Category Archives: Databases

Oxford Handbooks are online all the time

Did you know that we can access the set of Oxford Handbooks online? (Click the link!)

We have many of these in print, but some of them we only have access to online. And FYI, some of these can only be accessed by going through the databases tab (link above) and cannot be accessed by searching in the books & more tab.

These handbooks are great references resources for getting yourself up to speed on a topic as quickly as possible, and they’re a great complement to Oxford Islamic Studies online.

Some of the handbooks most relevant to Islamic studies are the following:

  • The Oxford handbook of Islamic theology
  • The Oxford handbook of Islam and politics
  • The Oxford handbook of American Islam
  • The Oxford handbook of African American Islam
  • The Oxford handbook of European Islam
  • The Oxford handbook of the Abrahamic religions
  • The Oxford handbook of the sociology of religion
  • The Oxford handbook of religion and the American news media
  • The Oxford handbook of religion and the arts
  • The Oxford handbook of religion and violence
  • The Oxford handbook of religious diversity
  • The Oxford handbook of religion, conflict, and peacebuilding

There are even more exciting topics that can help you in a wide variety of subjects. Take a look through the database and see if you can find something that interests you!

So you have a research project – where to start?

When you’re beginning a research project from scratch and you don’t have enough background information, the best place to start are the well-known reference and introductory works on the subject.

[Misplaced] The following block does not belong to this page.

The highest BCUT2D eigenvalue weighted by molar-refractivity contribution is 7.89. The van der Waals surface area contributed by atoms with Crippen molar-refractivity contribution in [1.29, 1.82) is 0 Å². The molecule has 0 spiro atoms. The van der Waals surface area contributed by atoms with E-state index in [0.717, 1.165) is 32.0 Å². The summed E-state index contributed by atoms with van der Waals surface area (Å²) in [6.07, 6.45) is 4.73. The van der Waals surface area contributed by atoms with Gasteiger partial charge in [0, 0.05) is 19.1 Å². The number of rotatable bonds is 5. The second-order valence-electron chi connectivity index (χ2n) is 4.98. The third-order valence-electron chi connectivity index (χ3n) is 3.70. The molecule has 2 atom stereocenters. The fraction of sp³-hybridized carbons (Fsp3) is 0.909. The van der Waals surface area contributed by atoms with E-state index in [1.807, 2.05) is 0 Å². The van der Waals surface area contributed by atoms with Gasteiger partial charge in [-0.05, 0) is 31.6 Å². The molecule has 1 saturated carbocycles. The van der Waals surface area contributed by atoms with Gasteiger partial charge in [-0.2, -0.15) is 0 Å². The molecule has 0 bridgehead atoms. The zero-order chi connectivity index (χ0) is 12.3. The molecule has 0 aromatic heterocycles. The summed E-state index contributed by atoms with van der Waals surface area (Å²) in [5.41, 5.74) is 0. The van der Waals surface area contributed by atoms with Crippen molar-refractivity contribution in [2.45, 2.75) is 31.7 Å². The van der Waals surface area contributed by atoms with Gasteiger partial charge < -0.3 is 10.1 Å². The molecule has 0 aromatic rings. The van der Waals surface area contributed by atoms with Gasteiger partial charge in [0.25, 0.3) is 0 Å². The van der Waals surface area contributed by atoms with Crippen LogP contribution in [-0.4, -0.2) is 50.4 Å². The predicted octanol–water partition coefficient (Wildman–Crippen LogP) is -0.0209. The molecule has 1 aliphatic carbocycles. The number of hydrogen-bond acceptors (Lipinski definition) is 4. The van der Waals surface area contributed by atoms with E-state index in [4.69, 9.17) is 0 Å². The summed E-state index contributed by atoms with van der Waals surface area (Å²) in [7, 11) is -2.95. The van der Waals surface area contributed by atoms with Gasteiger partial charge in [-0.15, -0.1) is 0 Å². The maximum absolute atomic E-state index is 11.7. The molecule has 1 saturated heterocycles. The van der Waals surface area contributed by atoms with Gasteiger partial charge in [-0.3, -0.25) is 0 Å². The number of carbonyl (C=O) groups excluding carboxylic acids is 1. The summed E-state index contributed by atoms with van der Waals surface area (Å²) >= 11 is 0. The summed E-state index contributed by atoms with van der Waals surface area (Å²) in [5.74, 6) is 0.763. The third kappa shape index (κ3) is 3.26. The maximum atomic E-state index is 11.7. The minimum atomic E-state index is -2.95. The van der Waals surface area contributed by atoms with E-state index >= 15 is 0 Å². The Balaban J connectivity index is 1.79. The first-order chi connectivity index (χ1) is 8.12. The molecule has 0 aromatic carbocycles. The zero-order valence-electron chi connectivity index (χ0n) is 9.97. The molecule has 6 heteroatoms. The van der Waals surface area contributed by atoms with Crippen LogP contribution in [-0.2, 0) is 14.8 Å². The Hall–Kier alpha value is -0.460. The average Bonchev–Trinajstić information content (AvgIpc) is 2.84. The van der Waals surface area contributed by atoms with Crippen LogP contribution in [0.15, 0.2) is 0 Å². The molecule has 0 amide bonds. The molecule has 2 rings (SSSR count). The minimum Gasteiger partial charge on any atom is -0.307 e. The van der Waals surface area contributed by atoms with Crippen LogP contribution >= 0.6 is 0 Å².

These types of work have many titles: encyclopedias, companions, textbooks, dictionaries, bibliographies, lexicons, introductions, primers, handbooks, key to… etc.

Encyclopedias are usually the best place to start, as they have the most detailed level of research among reference works. Articles within them are supposed to be “a repository of all known facts,” i.e. a current overview of everything known on a given topic. They distill vast bodies of secondary research into a small space to make it easier for you to see the big picture.

Encyclopedias tend to range from very broad (i.e. Encyclopedia of Islam) to more specialized and specific (i.e. Encyclopedia of Jews in the Islamic World). If you don’t know a lot already, you want to begin with the general topics and work your way into more specific materials. Imagine you are trying to find a little café in New York City. First, you might need to look at a map of the whole city, then at a map of Manhattan, then of a map of Uptown, and then a map of the subway. Same thing with encyclopedias and references.

While encyclopedias ought to be neutral, scholarship often advances from a relative viewpoint. You might notice that some encyclopedias lean towards various positions. That’s why it’s always a good idea to refer to multiple reference sources.

Sometimes the field of scholarship advances quickly and a new work appears at the time the reference encyclopedia was published. Keep in mind that recently published sources might not account for a year or two of secondary literature published after its writing. Even old encyclopedias have value as you can trace the intellectual history of a concept.

Take note, however, that reference works are usually not cited in academic papers. They’re mostly used for getting you up to speed on a topic.

Today, the most important references are online. My particular favorite is Oxford Islamic Studies, but all of them are generally good resources. Here are some of the go-to references in Islamic Studies:

Take a look at our Middle East Studies Research Guide for even more!

Core databases: Index Islamicus

2016-01-10_0938The Index Islamicus database indexes literature on Islam, the Middle East and the Muslim world. It is produced by an editorial team working at the School of Oriental and African Studies in London, established to transmit knowledge about Islamic and Middle East studies, which have traditionally been part of the curriculum of SOAS. Records included in the database cover almost 100 years of publications on the world of Islam.

Material cited in the Index Islamicus includes not only work written about the Middle East, but also about the other main Muslim areas of Asia and Africa, plus Muslim minorities elsewhere. Over 3,000 journals are monitored for inclusion in the database, together with conference proceedings, monographs, multi-authored works and book reviews. Journals and books are indexed down to the article and chapter level.